Breaking the Spell: Religion as a Natural Phenomenon

Breaking the Spell: Religion as a Natural Phenomenon

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An innovative thinker tackles the controversial question of why we believe in God and how religion shapes our lives and our future.

For a growing number of people, there is nothing more important than religion. It is an integral part of their marriage, child rearing, and community. In this daring new book, distinguished philosopher Daniel C. Dennett takes a hard look at this phenomenon and asks why. Where does our devotion to God come from and what purpose does it serve? Is religion a blind evolutionary compulsion or a rational choice? In "Breaking the Spell," Dennett argues that the time has come to shed the light of science on the fundamental questions of faith. In a spirited narrative that ranges widely through history, philosophy, and psychology, Dennett explores how organized religion evolved from folk beliefs and why it is such a potent force today. Deftly and lucidly, he contends that the "belief in belief" has fogged any attempt to rationally consider the existence of God and the relationship between divinity and human need.

"Breaking the Spell" is not an antireligious screed but rather an eyeopening exploration of the role that belief plays in our lives, our interactions, and our country. With the gulf between rationalists and adherents of "intelligent design" widening daily, Dennett has written a timely and provocative book that will be read and passionately debated by believers and nonbelievers alike.

Title:Breaking the Spell: Religion as a Natural Phenomenon
Edition Language:English
ISBN:9780670034727
Format Type:

    Breaking the Spell: Religion as a Natural Phenomenon Reviews

  • Manny

    As people who read books on evolutionary theory will know, mice sometimes exhibit bizarre behavior, fearlessly walking into the waiting jaws of cats. They do this because they have been infected by th...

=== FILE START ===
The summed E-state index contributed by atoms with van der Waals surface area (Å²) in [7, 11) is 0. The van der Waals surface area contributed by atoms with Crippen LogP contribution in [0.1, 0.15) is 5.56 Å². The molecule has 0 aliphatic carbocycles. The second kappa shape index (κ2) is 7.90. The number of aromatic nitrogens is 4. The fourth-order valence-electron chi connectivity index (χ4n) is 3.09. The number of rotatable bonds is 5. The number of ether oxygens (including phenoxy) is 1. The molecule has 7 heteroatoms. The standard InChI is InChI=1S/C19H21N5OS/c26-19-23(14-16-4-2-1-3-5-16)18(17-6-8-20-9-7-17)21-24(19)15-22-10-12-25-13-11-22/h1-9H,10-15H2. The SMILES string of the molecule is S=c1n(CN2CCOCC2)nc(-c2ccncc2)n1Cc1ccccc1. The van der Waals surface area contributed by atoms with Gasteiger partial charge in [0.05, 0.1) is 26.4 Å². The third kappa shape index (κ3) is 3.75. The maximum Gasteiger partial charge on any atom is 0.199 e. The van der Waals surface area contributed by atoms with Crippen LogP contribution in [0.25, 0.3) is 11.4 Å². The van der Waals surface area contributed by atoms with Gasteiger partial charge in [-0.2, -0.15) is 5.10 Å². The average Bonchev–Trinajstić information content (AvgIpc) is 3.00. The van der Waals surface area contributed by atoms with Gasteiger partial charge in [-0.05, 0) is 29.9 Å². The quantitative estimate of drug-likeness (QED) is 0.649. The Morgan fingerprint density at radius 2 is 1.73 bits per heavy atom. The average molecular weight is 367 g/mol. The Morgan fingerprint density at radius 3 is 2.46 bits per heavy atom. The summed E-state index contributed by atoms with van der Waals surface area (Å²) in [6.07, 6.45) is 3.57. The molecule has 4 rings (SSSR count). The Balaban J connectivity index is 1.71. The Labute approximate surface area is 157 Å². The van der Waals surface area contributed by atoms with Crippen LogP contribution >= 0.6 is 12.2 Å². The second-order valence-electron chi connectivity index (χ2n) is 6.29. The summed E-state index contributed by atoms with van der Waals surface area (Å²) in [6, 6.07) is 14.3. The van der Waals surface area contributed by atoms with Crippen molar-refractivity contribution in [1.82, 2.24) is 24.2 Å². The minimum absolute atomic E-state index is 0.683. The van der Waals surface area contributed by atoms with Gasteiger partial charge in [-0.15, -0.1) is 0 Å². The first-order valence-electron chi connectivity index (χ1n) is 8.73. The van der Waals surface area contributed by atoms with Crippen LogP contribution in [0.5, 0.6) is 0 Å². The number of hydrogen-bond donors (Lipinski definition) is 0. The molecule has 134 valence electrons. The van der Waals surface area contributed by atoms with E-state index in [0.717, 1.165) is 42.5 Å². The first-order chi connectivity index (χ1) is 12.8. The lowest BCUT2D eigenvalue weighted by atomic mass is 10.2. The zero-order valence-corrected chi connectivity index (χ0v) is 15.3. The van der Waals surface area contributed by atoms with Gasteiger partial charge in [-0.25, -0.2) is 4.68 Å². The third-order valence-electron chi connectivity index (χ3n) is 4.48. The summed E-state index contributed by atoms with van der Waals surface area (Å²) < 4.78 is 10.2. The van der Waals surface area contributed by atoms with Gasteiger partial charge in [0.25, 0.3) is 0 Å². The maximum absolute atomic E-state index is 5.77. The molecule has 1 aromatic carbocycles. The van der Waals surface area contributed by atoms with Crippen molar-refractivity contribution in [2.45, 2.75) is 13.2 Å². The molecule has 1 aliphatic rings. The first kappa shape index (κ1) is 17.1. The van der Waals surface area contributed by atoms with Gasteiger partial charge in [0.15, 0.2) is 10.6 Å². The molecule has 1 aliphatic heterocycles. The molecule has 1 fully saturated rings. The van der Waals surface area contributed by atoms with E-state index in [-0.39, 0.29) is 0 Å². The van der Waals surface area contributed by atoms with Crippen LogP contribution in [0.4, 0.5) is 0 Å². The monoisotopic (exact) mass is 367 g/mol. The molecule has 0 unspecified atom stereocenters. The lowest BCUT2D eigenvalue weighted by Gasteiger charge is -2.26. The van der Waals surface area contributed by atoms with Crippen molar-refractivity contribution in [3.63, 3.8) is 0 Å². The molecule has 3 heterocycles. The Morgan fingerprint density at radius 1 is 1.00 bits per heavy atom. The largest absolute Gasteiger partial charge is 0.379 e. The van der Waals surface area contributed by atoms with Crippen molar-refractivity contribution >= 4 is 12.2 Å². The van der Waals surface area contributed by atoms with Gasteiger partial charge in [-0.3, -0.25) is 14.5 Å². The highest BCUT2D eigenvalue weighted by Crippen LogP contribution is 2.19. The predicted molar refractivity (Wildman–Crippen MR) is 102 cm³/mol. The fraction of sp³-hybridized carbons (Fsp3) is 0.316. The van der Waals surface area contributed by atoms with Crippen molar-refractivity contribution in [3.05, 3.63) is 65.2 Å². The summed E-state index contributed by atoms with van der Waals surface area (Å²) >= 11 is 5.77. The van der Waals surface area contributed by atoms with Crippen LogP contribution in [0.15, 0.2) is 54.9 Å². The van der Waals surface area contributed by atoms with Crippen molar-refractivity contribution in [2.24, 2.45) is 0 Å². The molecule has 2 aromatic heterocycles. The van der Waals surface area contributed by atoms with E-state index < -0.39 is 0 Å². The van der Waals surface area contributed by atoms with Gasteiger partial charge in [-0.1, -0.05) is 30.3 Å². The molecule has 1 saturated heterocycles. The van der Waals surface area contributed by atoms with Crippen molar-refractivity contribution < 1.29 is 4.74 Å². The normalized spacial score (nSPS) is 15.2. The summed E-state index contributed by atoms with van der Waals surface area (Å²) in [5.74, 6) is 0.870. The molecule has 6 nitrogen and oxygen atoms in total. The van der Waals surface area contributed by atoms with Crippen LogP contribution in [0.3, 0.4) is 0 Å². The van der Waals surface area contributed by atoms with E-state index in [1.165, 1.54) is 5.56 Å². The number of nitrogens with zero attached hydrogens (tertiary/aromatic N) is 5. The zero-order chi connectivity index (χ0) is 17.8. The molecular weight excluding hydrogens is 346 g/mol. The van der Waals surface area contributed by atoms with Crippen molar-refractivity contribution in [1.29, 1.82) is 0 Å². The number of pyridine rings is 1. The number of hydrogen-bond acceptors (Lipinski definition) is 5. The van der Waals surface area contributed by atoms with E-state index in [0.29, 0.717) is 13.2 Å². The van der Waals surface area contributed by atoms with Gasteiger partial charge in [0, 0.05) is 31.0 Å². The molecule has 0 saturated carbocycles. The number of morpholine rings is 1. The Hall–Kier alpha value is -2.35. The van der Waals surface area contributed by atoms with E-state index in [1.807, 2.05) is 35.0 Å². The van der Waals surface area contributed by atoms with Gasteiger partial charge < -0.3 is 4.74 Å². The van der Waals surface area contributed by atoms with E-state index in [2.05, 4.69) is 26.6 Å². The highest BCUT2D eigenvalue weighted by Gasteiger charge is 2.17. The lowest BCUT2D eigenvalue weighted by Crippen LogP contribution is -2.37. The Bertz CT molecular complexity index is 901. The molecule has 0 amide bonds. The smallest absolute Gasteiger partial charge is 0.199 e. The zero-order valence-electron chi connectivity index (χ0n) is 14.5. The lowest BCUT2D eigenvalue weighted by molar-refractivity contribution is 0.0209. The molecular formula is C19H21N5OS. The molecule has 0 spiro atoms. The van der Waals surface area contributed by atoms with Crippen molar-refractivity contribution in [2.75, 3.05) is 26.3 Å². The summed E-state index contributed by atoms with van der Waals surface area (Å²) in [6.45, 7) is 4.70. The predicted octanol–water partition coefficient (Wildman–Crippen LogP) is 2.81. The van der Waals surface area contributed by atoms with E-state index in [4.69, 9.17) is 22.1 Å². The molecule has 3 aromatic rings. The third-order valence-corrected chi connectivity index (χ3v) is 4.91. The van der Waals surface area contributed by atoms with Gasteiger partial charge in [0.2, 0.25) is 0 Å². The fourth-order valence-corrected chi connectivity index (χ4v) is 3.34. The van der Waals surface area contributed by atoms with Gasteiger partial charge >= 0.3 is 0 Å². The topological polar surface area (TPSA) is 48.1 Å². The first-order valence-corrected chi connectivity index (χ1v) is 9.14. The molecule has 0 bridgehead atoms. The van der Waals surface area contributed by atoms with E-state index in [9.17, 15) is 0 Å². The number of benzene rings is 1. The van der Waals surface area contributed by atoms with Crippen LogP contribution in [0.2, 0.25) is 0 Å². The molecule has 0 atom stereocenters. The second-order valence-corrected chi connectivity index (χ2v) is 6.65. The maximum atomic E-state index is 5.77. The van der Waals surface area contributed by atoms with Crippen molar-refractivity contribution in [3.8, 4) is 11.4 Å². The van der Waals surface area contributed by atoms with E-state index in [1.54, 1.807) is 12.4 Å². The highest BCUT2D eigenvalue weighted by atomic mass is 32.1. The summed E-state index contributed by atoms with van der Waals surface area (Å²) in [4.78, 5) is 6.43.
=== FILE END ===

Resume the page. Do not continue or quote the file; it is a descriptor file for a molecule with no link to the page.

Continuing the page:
• Marina Keenan

    To preface my remarks here, I think it is important that I note Dennett's definition of religion and its implications. He defines religion as social systems whose participants avow belief in a superna...

  • Marc

    Because of the rather cumbersome first part, clearly addressed to an American public, I almost gave up reading this book. Fortunately, I did not, because in the second part Dennett gives an overview o...

  • Tucker

    An admirable intellectual, Dennett spends the first several chapters carefully establishing the parameters of his discussion. His book addresses the adherents of organized religion: more specifically,...

  • Rod Hilton

    This was my fourth attempt at reading Breaking the Spell. Back when I first got interested in nonbelief, it was one of four books I purchased physical copies of at the bookstore, along with The God De...

  • Mehrsa

    I am a huge fan of Dennett's other work, but not really this one. He spends most of the book talking about why it's worthwhile for scientists to debunk religion and for religious folks to put their fa...

  • Paul Fidalgo

    I can't recommend this highly enough. This is not an anti-religion screed at all, but comes at the topic of religion as a naturally emerging aspect of humanity in a thoughtful, funny, accessible way. ...

  • Jennifer

    Dennett doesn't offer us much that is new in this book; it's basically a re-presentation of old ideas (we're just robots taking up the intentional stance, religion is a meme to be explained in Darwini...

  • Jamey

    If I understood it, the basic thesis of Dennett's arrogantly titled Consciousness Explained was that consciousness is a phenomenon that emerges from the harmonious orchestration of many smaller, dumbe...

  • Jimmy

    Mr. Dennett is one of the Four Horsemen of Atheism, and a personal hero of mine. In this book, he discusses the need for science to study religion. He points to "an absence of information" about relig...